Perhaps the most jolting aspect of this sample budget, however, is that it assumes the “average” worker will have at least one other job.

That’s right: meeting each of these meager line items would require a person to hold at least two jobs, because they would have to work 70-hour weeks at $8.25 per hour to net $2,060 in a month ($515 per week) after taxes. And since $8.25 is actually a full dollar per hour MORE than the federally mandated minimum wage, the likelihood that someone truly making minimum wage could swing even these low-balled expense estimates is something less than zero.   

As Laura Shin writes in Forbes, what McDonald’s has done in creating this budget is to unwittingly demonstrate (in very specific terms) that “its employees can’t live off the wages it pays” – unless, of course, you consider scraping by from one want-filled month to another “living.”  

To help put the wages behind this budget into context, ThinkProgress cites a 2012 Bloomberg News report asserting that it would take the average McDonald’s employee “one million hours of work” to earn what the corporation pays its CEO.

I would look at it another way: McDonald’s reported earnings of $6.6 billion in the first quarter of 2013 – up slightly from $6.55 billion one year ago.  Those figures represent an operating profit margin of 31% – which is among the highest (if not the highest) in its industry.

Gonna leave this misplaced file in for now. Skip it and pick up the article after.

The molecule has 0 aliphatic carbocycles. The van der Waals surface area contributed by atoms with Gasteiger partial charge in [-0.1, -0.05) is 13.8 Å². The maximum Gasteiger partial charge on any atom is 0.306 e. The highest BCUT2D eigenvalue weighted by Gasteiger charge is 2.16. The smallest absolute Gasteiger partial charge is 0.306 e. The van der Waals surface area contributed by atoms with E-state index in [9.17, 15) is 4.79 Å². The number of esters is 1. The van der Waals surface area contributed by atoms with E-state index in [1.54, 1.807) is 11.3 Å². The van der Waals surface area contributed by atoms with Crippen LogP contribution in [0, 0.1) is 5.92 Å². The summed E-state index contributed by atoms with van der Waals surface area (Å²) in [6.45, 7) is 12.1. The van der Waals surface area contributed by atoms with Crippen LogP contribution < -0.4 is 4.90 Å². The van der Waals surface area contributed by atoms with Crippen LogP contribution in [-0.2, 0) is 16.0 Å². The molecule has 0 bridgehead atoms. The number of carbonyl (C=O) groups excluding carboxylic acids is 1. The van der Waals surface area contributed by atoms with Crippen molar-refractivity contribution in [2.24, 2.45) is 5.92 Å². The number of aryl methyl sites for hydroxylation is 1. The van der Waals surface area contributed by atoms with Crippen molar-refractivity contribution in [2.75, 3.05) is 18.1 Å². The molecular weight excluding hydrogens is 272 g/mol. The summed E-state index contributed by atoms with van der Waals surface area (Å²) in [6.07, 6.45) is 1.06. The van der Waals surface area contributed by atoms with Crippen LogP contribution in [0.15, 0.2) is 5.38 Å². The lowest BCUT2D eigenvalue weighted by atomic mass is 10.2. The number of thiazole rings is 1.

McDonald’s high operating profit margin is significant because operating profit doesn’t arise from secondary business activities (returns on investments, licensing, and the like); it arises from what a business is in business to do.  For McDonald’s, that means operating profit comes primarily from selling Big Macs and Happy Meals. It’s money made almost exclusively on the backs of the “average” workers for whom McBudget was designed – workers who are not receiving fair compensation for their labor much less a share in the fruits of it – workers who deserve better. McDonald’s would not be – indeed, could not be – in business without them.  If McDonald’s Chief Executive resigned tomorrow, the company easily could go ten or more months before filling that position.  If the “average” workers walked off the job tomorrow and didn’t fry the fries, grill the burgers, or run the registers, McDonald’s restaurants would not stay open ten minutes.